Flying blind: global climate talks are getting us nowhere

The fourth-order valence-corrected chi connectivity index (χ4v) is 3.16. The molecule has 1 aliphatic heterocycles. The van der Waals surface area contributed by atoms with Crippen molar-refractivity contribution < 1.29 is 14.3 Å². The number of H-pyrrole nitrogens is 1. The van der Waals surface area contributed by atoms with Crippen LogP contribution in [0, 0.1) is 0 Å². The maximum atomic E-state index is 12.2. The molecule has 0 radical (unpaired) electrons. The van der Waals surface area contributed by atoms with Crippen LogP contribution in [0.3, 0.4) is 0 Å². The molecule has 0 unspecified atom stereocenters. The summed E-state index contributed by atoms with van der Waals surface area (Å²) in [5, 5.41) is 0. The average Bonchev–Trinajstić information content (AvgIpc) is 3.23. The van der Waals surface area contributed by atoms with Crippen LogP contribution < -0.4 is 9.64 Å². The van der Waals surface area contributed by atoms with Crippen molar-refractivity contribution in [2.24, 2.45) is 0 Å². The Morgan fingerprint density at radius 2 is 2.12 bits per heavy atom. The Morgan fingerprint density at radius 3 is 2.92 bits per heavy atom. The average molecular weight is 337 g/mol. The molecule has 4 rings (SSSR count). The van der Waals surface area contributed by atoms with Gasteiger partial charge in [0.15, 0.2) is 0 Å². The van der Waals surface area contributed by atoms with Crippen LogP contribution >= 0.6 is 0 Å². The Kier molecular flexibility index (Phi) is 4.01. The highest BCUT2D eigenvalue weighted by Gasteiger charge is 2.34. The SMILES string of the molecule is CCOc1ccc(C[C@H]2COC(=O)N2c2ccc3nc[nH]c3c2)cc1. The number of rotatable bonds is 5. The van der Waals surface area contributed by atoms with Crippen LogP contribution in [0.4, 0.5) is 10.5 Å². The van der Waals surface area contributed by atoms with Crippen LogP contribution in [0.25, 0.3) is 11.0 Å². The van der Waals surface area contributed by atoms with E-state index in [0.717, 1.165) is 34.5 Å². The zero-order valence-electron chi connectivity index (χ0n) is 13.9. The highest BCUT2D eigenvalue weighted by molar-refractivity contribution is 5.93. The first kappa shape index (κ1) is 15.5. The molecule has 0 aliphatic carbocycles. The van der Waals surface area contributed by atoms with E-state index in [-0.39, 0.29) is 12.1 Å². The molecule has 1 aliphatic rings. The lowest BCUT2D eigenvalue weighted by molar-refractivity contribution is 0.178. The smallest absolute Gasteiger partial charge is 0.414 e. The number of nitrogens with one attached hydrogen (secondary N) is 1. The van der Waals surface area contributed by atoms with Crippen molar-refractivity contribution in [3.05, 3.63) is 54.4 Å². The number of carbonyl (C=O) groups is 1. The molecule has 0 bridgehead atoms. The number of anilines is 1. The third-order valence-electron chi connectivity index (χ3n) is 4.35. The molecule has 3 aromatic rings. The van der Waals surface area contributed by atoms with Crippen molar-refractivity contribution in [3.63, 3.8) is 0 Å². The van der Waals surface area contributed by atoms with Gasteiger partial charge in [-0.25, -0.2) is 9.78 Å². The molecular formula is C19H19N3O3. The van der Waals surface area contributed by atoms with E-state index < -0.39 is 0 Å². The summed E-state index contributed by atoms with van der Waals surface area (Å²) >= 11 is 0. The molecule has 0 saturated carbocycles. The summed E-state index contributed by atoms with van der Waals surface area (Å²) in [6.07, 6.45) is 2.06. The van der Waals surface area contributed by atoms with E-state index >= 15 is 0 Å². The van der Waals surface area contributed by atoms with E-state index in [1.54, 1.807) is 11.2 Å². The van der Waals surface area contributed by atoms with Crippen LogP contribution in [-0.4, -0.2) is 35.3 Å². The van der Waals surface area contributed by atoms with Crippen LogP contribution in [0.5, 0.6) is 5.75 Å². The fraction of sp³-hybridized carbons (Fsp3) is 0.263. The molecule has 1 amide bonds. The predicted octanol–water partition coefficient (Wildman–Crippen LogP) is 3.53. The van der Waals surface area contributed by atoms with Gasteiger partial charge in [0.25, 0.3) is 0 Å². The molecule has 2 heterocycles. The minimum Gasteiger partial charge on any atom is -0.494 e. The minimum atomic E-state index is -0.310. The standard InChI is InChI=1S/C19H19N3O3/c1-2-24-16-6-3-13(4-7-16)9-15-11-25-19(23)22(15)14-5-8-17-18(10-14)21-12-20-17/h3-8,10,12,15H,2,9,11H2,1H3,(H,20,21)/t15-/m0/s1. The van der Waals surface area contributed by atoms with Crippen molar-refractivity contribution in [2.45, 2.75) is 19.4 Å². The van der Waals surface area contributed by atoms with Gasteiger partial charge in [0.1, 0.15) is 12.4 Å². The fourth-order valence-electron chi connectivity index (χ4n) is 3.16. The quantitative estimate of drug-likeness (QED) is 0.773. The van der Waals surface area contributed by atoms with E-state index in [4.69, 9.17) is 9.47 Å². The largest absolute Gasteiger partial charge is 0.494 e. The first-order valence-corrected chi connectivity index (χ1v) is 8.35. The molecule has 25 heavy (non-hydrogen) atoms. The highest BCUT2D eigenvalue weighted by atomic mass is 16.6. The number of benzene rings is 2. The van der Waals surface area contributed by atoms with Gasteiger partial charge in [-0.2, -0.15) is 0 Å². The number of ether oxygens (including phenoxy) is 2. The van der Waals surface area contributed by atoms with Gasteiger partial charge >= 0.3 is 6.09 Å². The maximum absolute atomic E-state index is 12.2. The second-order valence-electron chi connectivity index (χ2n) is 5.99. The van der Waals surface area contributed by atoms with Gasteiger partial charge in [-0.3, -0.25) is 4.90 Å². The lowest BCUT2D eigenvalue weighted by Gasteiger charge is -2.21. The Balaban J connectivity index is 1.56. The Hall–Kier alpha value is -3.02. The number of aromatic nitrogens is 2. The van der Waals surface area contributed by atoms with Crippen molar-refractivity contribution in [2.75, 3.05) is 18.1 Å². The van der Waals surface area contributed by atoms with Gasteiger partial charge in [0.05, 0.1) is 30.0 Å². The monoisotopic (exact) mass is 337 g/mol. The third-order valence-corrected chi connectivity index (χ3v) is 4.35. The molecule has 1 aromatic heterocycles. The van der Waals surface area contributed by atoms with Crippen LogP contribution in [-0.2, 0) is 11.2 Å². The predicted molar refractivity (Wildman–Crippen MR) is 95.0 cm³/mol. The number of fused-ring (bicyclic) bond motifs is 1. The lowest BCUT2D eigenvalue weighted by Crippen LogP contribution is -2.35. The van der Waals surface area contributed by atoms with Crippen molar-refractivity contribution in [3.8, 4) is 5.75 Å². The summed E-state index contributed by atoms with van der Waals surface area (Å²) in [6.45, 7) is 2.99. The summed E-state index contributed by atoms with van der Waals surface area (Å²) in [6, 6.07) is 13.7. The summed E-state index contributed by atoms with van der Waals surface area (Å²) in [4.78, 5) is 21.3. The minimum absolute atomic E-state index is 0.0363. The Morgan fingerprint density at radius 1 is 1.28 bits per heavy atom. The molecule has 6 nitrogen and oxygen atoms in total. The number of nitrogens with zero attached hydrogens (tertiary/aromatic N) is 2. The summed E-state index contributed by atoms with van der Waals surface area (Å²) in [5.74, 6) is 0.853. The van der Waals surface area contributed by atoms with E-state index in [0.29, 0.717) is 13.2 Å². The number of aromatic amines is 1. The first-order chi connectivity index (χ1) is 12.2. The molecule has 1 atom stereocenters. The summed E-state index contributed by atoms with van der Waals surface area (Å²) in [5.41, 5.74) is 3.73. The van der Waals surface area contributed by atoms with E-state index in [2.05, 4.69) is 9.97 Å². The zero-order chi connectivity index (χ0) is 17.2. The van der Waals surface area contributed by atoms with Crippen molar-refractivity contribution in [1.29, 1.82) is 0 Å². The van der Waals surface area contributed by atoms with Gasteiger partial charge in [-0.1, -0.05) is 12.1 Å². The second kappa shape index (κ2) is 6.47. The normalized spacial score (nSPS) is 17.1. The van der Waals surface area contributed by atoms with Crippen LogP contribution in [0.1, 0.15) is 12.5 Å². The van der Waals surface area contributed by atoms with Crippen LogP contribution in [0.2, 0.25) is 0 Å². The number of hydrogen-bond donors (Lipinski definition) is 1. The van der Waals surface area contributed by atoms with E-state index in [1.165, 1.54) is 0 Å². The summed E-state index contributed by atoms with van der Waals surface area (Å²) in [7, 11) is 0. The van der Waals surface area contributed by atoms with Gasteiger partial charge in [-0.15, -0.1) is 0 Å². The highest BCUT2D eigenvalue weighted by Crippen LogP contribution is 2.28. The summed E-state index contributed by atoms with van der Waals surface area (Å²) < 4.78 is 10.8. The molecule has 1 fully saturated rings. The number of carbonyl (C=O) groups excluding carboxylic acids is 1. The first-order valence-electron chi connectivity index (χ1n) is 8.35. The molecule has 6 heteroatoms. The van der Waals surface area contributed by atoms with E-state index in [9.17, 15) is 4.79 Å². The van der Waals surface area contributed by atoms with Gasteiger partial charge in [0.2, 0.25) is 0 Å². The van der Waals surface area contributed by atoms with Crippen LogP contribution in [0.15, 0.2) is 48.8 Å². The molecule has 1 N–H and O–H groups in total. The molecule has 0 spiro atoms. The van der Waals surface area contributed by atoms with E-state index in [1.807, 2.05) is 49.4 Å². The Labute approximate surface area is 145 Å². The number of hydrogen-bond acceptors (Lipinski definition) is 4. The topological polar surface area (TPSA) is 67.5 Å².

● By Prof. David Hodgkinson, University of Western Australia ● If global aviation was a country, its emissions would be ranked about seventh in the world, between Germany and South Korea on CO2 emissions alone. Yet despite flying being a growing global contributor to climate change, those emissions are still poorly accounted for and almost entirely unregulated. Aviation’s contribution to worldwide annual emissions could be as high as 8%. And the United Nations' special aviation body – the International Civil Aviation Organization (ICAO) – forecasts significant further emissions growth: against a 2006 baseline, an increase of 63% to 88% by 2020, and 290% to 667% by 2050 (without accounting for the impact of alternative fuels). So what are we doing about it globally? At ICAO’s triennial assembly last month, an agreement was reached to proceed with a roadmap towards a decision to be taken in 2016 for implementation in 2020. If everything goes to plan, then from 2020 we might see a global “market-based mechanism” (basically, an emissions trading scheme) covering global aviation. But that outcome is far from guaranteed. So in effect, those international delegates made an agreement to agree, and to keep talking at their next major meeting in three years – and nothing more. Unsurprisingly, perhaps, it mirrors the slow, non-binding progress made in global climate talks generally, which have just wrapped up in Warsaw. Both developed and developing states agree to reach agreement in Paris in late 2015 on a treaty to commence in 2020. A resolution for inaction Aviation emissions have not been included in the UN’s international climate change regime, the United Nations Framework Convention on Climate Change and its Kyoto Protocol. Instead, the UN leaves the aviation emissions problem up to ICAO. The idea is that developed countries like Australia will work on coming up with a global plan for aviation emissions under the ICAO umbrella ...Zum vollständigen Artikel

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